John Gallaher

In a Landscape: XXVII



“There are flowers in the dirt

and there’s dirt in your eyes,” as the saying goes

that I just made up.  Is this what thinking is like?  I’ve been thinking

for 44 years or so, and I’m not sure.  Most thinking

doesn’t resolve—and most thinking is laid over the top

of other thinking—and thinking is fairly continuous—

all process—“It’s all one song,” as Neil Young says.  In that way

most thinking is like most lives, accruing by accident,

irresolvable.  It’s why we’re said to come back as ghosts, right?


I’ve always had a hard time with people just sitting

there not saying anything.  If people aren’t talking

then I have to guess what they’re thinking

and I always guess something like, “this guy

talking to me sure is an idiot.”  So, over the years,

I’ve tended to stay far away from such people.  I imagine them all

in a room somewhere, quietly, with their private thoughts.  And then

comes the inevitable question about where

this thinking is leading us, where we’re getting to, and all these ideas

of going somewhere, as if there were anywhere

to get to with a little bouquet of flowers on it, when mostly

our thinking out loud is just us being friendly.


The other day Natalie (I’m putting this in a year later.  She’s

nine now) said to Robin, “Did you see that?  There was just a man

standing by the couch in a suit.”  And no, Robin

hadn’t seen anything.  A few days before, I was walking down the hall

and somehow the papers I was carrying shifted in my hand

as if someone were behind me, giving them a little tug.  Robin says

the kitchen cabinets sometimes open and close in the night,

and the other day a plate fell off the shelf into the kitchen sink.  So,

with that, Halloween is over.  We’re coming up on the

holiday season.  For Natalie and Eliot, as they’re children,

that’s a place to get to.  Still, I’m not dreading it.  The sun’s

coming out.  It’ll get to 70 today.  How you can look

at the weather sometimes and it can appear to be washing away

the past.  How in high school I played clarinet.  Second chair.

In a Landscape: XXIX



“The idea just came to me one day,” or, better,

“It just dawned on me.”  Either way, we’re all admonished

to beware our tendencies, as apparently tendencies

tend to wind us down or blind us to better things our tendencies keep us

from noticing—I imagine that becoming a tendency

so that potentially all tendencies aren’t bad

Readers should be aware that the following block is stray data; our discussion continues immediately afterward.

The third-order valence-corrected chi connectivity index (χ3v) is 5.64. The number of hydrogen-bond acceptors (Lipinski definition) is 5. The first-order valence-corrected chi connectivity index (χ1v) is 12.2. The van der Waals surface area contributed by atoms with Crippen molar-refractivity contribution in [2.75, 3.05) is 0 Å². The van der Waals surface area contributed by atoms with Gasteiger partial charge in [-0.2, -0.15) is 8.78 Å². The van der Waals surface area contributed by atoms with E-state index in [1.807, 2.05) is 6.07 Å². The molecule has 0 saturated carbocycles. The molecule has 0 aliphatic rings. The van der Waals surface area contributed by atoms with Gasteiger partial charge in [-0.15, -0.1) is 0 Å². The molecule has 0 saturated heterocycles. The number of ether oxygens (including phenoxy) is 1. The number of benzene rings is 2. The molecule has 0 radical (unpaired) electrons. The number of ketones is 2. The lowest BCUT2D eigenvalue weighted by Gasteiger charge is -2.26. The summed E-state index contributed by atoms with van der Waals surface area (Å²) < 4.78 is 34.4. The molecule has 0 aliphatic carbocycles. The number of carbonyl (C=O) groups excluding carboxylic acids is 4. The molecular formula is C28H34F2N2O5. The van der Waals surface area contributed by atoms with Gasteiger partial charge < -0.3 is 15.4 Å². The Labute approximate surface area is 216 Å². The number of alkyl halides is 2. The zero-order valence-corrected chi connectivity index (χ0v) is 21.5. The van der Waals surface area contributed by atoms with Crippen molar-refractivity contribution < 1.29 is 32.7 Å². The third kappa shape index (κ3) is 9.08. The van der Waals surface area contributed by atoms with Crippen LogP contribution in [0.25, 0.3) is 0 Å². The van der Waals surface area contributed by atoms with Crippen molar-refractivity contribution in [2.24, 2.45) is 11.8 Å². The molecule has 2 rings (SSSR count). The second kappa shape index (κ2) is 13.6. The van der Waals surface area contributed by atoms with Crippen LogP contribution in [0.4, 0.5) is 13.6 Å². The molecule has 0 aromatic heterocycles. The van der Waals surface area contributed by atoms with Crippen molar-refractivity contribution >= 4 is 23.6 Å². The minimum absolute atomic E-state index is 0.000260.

just as all goals aren’t good.  We could go round

saying, “it continued to dawn on me,” or

“I have a tendency to dawn on me.”

I remember something like that from High School,

where we were in our goal-setting class, and the teacher kept telling us

not to let our lives go by without setting goals, and I asked him,

what if the goals aren’t good ones, like to hurt people

or to do bad things, might it not have been better

not to have goals?  I don’t remember what happened

after that.  Nothing much, I’m certain, but he did talk about

brushing teeth next, how he was always told to brush up and down,

and he did that religiously for years, and now (this was

1982 or 1983) his gums were receding—so we shouldn’t

brush that way, we should brush

in circles.  Maybe that could be a goal even.


“Why not be straightforward,” we always say

back and forth, but once we get past “pass the salt,”

things get confused with where are we going

and what are we doing.  What are the relevant

and irrelevant bits, when most people

make up mostly what they think people

are trying to say to them, and they’re usually right enough

for communication to be said to have taken place,

though where it takes the place is everybody’s guess.  Even so,

the important thing to remember is that an effective brushing

cleans every exposed tooth surface in a gentle, massaging motion,

and most people think they brush for at least a minute

or two, but in reality they brush for thirty seconds

or less.  Time yourself and see how you

do.  An effective brushing, they say, takes two to three

minutes.  And flossing, as well, helps protect your gums.


JOHN GALLAHER is the author of the books of poetry, Gentlemen in Turbans, Ladies in CaulsThe Little Book of Guesses, and Map of the Folded World, as well as the free online chapbook,  Guidebook from Blue Hour Press, and, with with the poet G.C. Waldrep Your Father on the Train of Ghosts, BOA, 2011. His next book will be the book-length essay-poem In a Landscape, coming out in 2015 from BOA. Other than that, he’s co-editor of The Laurel Review and GreenTower Press.